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Approach to Syncope

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by

Erma Poulet

on 4 February 2013

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Transcript of Approach to Syncope

History Common presentations to
the emergency department Orthostatic Cardiac
Arrhythmia and main causes Neural reflex Pathophysiology Approach to Syncope I passed out,
fainted, blacked out, lost consciousness for a moment, keel over, fade, went out like a light, collapsed Classification Where to start? How does one systematically
approach each
one of
these patients? Syncope Word originating from late Latin (syncopen) or Greek(synkope)
meaning "to cut up" Why is an approach to
Syncope important? A 15 yr old school girl stands in the camping
ground in Langebaan, chatting to her cousin - suddenly drops to the ground. An 80 yr old grandma's husband hears a cluttering in the kitchen, and finds his wife who has been peeling vegetables on the ground A 46 yr old woman, otherwise well, faints in the supermarket after speaking to her son on the phone. She is brought in by an ambulance Transient global cerebral hypoperfusion -
mostly due to a transient decrease in systemic blood pressure followed by a loss in postural tone Common
Can be dangerous
Can be disabling
Is difficult to find a cause Individual
(patient reasons) Other implications Economic implications -->
Direct: in-hospital expenses
Indirect: lost productivity Structural CV Vasovagal
Carotid sinus
Situational
Cough, sneeze
Post-micturition
Post exercise
Post prandial
GI stimulation
Micturition
Drug induced
Autonomic NS failure
Primary
Secondary
Alcohol induced
Volume depletion
Post exercise
Postprandial Brady
Sick sinus
AV Block
Tachy
VT
SVT
Syndromes
Implanted devices
Drug-induced Aortic Stenosis
Cardiomyopathy
Obstructive CM
Pulmon HPT/PE
Aortic dissection
Pericardial origin
Vascular steal syndromes
Processes to follow History taking
Physical examination
Broad basic investigations
Focused investigations Conclusions Syncope is a symptom and NOT a disease
A flexible, focused approach is required to diagnose the physiologic state that leads to its presentation
Features of the initial Hx and physical exam will guide diagnostic testing Associated symptoms Other important questions: History continued Was the event witnessed?
What happened during the event itself?
Medication use
Background/previous medical history
Psychiatric history Physical exam Broad ED investigations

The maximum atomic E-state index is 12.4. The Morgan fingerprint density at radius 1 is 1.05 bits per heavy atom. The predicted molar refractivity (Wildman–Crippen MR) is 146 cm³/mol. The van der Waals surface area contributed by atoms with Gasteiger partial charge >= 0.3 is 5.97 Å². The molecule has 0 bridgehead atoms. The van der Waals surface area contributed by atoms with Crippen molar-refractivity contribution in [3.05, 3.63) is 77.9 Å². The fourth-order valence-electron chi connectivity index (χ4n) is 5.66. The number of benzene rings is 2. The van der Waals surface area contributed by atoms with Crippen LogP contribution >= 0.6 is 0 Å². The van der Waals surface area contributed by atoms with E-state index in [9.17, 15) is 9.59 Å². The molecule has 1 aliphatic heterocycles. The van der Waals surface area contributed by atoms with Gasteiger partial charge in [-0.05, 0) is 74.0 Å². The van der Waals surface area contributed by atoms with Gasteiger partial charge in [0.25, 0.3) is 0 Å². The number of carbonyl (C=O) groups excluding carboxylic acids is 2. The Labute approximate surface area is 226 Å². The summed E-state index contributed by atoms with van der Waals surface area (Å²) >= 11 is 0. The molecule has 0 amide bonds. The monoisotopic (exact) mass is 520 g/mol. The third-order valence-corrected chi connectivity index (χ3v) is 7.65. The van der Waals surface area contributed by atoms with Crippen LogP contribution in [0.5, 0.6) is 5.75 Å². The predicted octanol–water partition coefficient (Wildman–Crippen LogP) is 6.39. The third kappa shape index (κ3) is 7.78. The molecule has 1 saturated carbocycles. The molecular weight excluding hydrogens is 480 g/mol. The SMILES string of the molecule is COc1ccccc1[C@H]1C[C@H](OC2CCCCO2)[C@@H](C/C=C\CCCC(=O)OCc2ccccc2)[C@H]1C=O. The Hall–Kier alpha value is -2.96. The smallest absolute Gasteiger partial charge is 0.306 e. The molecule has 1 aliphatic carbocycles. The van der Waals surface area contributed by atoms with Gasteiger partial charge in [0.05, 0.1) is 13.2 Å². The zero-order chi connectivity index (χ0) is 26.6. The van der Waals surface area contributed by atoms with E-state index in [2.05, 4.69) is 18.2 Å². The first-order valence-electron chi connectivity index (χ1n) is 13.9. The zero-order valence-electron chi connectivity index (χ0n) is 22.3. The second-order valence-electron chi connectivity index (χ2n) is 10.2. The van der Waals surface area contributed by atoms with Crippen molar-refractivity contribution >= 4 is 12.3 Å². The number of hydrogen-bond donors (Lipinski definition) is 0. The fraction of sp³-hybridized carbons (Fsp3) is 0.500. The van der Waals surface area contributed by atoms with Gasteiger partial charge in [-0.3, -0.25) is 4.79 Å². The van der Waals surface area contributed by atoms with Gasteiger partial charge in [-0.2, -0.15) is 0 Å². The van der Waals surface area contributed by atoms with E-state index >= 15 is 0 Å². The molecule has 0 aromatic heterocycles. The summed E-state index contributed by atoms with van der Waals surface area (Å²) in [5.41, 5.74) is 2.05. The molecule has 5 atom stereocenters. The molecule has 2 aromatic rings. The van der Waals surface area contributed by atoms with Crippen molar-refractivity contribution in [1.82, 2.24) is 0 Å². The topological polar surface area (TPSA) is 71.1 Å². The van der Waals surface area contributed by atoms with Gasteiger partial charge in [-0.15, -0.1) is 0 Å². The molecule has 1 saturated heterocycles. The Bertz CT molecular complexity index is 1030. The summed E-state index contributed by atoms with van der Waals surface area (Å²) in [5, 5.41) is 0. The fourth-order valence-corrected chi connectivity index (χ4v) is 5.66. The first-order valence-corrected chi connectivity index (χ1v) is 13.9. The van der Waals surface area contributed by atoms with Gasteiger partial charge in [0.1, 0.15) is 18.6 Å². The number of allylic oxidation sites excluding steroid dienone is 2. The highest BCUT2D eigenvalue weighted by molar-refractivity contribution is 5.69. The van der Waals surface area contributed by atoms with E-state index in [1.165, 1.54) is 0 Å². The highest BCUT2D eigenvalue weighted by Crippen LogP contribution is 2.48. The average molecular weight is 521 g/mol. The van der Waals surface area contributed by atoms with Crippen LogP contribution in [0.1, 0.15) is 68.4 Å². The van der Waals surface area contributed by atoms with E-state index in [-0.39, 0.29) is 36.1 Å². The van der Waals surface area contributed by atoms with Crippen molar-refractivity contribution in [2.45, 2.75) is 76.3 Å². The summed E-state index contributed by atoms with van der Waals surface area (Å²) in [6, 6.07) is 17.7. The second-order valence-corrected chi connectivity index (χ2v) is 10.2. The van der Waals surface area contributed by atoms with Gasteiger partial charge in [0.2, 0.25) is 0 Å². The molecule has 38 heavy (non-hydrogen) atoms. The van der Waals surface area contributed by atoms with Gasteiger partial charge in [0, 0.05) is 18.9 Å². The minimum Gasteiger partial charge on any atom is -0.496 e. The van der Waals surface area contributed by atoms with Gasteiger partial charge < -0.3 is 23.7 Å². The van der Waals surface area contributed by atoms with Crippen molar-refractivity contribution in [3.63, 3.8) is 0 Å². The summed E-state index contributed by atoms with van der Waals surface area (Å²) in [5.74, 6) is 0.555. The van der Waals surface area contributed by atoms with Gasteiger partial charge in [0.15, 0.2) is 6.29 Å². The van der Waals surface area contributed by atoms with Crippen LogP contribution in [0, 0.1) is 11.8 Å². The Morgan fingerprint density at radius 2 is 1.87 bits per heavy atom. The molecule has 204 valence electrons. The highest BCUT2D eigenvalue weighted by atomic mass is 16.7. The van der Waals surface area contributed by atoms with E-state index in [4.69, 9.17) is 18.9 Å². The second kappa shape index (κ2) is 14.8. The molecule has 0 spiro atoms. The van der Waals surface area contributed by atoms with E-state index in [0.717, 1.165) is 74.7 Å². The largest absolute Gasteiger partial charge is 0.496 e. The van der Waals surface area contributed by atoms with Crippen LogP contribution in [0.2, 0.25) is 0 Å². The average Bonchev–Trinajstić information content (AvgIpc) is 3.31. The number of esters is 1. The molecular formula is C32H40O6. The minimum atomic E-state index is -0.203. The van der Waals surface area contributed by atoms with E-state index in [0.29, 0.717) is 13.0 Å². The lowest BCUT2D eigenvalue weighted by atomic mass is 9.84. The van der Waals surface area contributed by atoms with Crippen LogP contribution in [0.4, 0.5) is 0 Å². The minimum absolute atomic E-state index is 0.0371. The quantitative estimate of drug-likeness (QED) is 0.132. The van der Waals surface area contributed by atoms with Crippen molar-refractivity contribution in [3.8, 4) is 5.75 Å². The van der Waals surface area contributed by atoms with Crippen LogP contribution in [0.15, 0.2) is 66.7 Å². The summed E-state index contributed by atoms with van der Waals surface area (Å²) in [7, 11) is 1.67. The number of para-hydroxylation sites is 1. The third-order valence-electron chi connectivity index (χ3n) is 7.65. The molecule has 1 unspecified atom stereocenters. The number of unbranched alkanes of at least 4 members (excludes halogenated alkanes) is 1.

"routine C15 roll-call" Other Psychogenic pseudosyncope
Cataplexy
Drop attacks ECG "Routine" tests Recommended Cheap, risk free, important clues derived Do only to confirm a clinical suspicion eg electrolyte disturbances
Fingerprick glucose valuable Radiological eg CXR
Preg test in females Syncope Mimics With impairment
or LOC Without LOC Metabolic disorders
Epilepsy
Intoxication
Vertebrobasilar TIA HisTORY Keep in mind: Pt's age
Triggers and associated symptoms
Position or posture
Onset
Type of episode
Syncope during exercise
Comorbidities
Medications Chest pain
Dyspnoea
Palpitations
Prodromes
Sx immediately before or after
Triggers Emotional or physcial stress
Micturition / defecation
Coughing
Swallowing
Prolonged standing in a warm environment
Abn vitals
cardiac auscultation
Lung exam
Vascular exam
Neurologic exam
Injuries
Incontinence
PR
Syncope red flags Structural heart disease
Prev MI
PPM or defibrillator
Abn ECG
Family hx of sudden death
Syncopal related severe injury
Frequent and recurrent episodes (>2 in a year)
Associated palpitations
High risk occupation, possibility of personal or collateral injury Neurally mediated Vasovagal
Carotid sinus
Situational
Cough, sneeze
Post-micturition
Post exercise
Post prandial
GI stimulation
Micturition Orthostatic Drug induced
Autonomic NS failure
Primary
Secondary
Alcohol induced
Volume depletion
Post exercise
Postprandial Brady
Sick sinus
AV Block
Tachy
VT
SVT
Syndromes
Implanted devices
Drug-induced Arrythmic
causes Aortic Stenosis
Cardiomyopathy
Obstructive CM
Pulmon HPT/PE
Aortic dissection
Pericardial origin
Vascular steal syndromes Structural CV causes Carotid sinus massage
Orthostatic challenge
Echo
Cardiac monitoring
Holter
More modalities External Event recorders
Implantable loop recorders
Invasive EP studies
Full transcript